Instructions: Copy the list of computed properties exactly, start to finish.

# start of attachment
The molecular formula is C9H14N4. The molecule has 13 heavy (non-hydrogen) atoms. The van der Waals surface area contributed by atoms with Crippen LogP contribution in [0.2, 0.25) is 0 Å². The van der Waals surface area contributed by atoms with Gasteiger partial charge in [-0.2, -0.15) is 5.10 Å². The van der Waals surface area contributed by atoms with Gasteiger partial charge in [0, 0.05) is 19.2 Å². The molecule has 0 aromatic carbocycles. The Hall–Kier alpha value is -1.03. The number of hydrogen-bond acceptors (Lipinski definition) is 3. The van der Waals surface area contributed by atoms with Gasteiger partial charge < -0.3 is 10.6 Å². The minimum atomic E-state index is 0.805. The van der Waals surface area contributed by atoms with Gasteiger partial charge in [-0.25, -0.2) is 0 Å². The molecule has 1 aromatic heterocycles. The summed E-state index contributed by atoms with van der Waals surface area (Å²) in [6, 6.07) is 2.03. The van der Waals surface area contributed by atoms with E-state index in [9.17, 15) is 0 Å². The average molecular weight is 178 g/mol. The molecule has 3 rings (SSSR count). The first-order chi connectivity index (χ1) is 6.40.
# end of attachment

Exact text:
The molecular formula is C9H14N4. The molecule has 13 heavy (non-hydrogen) atoms. The van der Waals surface area contributed by atoms with Crippen LogP contribution in [0.2, 0.25) is 0 Å². The van der Waals surface area contributed by atoms with Gasteiger partial charge in [-0.2, -0.15) is 5.10 Å². The van der Waals surface area contributed by atoms with Gasteiger partial charge in [0, 0.05) is 19.2 Å². The molecule has 0 aromatic carbocycles. The Hall–Kier alpha value is -1.03. The number of hydrogen-bond acceptors (Lipinski definition) is 3. The van der Waals surface area contributed by atoms with Gasteiger partial charge < -0.3 is 10.6 Å². The minimum atomic E-state index is 0.805. The van der Waals surface area contributed by atoms with Gasteiger partial charge in [-0.25, -0.2) is 0 Å². The molecule has 1 aromatic heterocycles. The summed E-state index contributed by atoms with van der Waals surface area (Å²) in [6, 6.07) is 2.03. The van der Waals surface area contributed by atoms with E-state index in [9.17, 15) is 0 Å². The average molecular weight is 178 g/mol. The molecule has 3 rings (SSSR count). The first-order chi connectivity index (χ1) is 6.40.